Grayson Porter had finally decided to make an appearance... -- What an awkward scene. Why isn't there more of a reaction from Brett? Did he already talk to Grayson? Does Brett want to ignore him and hope he disappears?

In finishing the piece, I have my thoughts: it is quite long. For the reader, adding a header/subtitle to each section will help them scan ahead for a break that's coming up.

The length isn't a problem for someone who enjoys mysteries. The punctuation was the biggest problem for me, personally. Run-on sentences distract the reader and in the beginning, I felt like I was having to struggle through the piece to see what was happening. The quick backstories for each character could've been spaced out more naturally in conversation, if they were important, or left out. The entire first part taking place in the call center doesn't feel necessary at all in hindsight. The characters can just appear at the diner and explain how they left work early and what they saw (the "mystery" that kicks off this Scooby-gang's adventure).

Toward the end of the piece, I found myself wondering about character actions and reactions. Namely the dynamic between Brett and Grayson, but also the sudden change between Thomas and Brett. Regarding the detective, stating that he's only known the group a month feels like it's not enough time. How many cases could they have been questioned about/snooped around in a month? For plausibility, I'd suggest that he have a longer history with these characters. Maybe six months, or a year.

In glancing at your port, I noticed that Part 2 of this story is there, and that it looks to be just as long. I'm not sure I'll pick it up any time soon. The ending for this one is almost as satisfying for the reader than if they learned who actually committed the murders in the first place.

I know going back through a piece and editing the grammatical and structural errors can feel like a beast in and of itself. I often think, "But I already wrote it! I shouldn't have to do anything else!" In the end, it will be easier for the reader to enjoy. Go through it and see what could be trimmed, too. As stated already, little backstories for the characters don't have to be dispelled. Oftentimes, a waitress is just Megan the waitress.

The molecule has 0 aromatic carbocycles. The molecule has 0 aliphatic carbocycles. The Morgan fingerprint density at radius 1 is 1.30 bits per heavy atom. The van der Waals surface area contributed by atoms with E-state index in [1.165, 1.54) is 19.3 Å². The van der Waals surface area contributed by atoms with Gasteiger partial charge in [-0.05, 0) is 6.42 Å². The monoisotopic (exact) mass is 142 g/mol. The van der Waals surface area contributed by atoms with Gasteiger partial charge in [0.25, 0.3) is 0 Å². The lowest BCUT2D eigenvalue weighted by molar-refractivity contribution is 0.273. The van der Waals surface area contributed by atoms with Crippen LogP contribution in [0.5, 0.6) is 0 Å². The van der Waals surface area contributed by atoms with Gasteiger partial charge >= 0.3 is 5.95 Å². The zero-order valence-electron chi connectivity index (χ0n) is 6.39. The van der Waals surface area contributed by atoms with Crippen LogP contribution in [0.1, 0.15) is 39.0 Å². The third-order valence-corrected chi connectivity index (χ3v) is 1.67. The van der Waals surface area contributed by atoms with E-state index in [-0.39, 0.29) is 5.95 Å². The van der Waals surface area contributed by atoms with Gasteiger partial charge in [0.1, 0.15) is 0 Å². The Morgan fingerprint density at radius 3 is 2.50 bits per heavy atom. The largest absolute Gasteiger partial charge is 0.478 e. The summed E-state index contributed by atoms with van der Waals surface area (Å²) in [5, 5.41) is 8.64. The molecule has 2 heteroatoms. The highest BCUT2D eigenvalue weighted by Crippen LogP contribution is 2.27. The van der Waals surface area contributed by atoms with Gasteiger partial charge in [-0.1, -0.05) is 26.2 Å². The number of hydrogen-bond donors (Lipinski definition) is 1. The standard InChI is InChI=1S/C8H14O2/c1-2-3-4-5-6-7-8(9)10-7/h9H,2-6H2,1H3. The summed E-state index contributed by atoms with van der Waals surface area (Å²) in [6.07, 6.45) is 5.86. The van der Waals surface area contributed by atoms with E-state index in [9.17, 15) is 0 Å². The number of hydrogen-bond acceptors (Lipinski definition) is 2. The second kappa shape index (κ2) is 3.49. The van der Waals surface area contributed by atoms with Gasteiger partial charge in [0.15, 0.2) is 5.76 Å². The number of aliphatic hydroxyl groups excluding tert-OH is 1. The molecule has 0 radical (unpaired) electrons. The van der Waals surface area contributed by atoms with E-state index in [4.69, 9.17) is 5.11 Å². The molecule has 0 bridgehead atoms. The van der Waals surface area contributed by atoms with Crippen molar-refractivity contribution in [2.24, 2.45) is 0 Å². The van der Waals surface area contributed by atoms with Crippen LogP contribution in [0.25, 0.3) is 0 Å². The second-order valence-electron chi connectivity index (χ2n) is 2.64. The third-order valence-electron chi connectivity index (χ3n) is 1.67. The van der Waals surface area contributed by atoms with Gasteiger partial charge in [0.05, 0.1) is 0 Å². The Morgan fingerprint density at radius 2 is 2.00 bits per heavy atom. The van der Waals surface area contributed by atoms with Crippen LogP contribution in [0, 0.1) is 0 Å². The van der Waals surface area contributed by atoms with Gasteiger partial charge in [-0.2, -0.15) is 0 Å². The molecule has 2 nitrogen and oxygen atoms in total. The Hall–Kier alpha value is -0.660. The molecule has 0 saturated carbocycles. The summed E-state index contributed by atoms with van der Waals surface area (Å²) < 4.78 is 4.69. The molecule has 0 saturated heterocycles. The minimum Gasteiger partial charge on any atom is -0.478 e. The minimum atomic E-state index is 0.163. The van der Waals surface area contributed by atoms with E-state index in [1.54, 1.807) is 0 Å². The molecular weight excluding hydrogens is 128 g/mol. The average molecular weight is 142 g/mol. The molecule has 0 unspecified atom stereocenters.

Good luck with this and your future endeavors. I honestly can't recall exactly how I came across this story. It might've been in the By Online Authors section, or maybe under Read a Newbie, but I can't be sure. I know that I saw the title and clicked it and decided to commit myself. In mentioning the title, I'm now wondering what it is in reference to and am subtly realizing the answer may rest in Part 2.

Take care, and keep writing, please!

Than Pence

PS I was hoping the mention of the "mystery competition" would reveal that this entire story was one big ruse designed to be revealed and solved for fun at the competition. So far, that doesn't seem to be the case *Wink*


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25
25
Review by Than Pence
Rated: ASR | (3.0)
Hello Howler of the Moon I was invited to review this poem and decided to give it a go.

The first stanza is well and good. Nothing to change, except for the punctuation, possibly. There's only one period and it is in the first line. I'd suggest using no periods through the piece. In poetry, it isn't that necessary.

Alone, alas, he did not wish to be
Below the fig tree.
-- The 2nd line feels abbreviated. At least one of two more syllables are needed to help with the flow.
Alone, alas, he did not wish to be
Below the solitary tree.
Just a suggestion.

A lass did pass indeed,
One of a higher class breed.
-- 2nd line feels awkward here.
A lass did pass indeed,
Of higher class, a noble breed.


The 4th stanza down, starting with Many a day did the fiddler play. the first line seems to follow the rhythm but the other three in the stanza seem short. I few syllables added here or there can help, or remove some from the first line.

As love is your eternal law.
It all went awry
-- An extra space is needed to help maintain the physical appearance.

Upon a horse who raised the sky. -- It's not clear to me what "raised the sky" is in reference to. The first notion is that he's inspired the fiddler to "raise the roof", but that could be my own silliness. My ignorance could also be pointing to horse-related terms that I know nothing about.

The fiddler’s heart fell in a pitfall
When he felt the appaul.When he felt the appaul.
-- Change the first line a little. And you probably mean "appall" instead of "appaul".
His heart fell into a pitfall
When he felt the appall.


The ending is bittersweet, but it doesn't really explain how she came to fall in love with this fiddler. One stanza, spoken to the fiddler, tells him he's seen a "lovely dame" but that only says that she's lovely to behold. I don't see anything that says she would love him.

At times, it almost seems like the fiddler is imagining his love with this dame, but that can't be proven either. The ballad is sad and unfortunate. Another stanza indicating their reciprocating love before the fiddler hangs himself would help make it more tragic. But that is my two-cents worth.

Good luck with this piece, and keep writing, please!!

Than Pence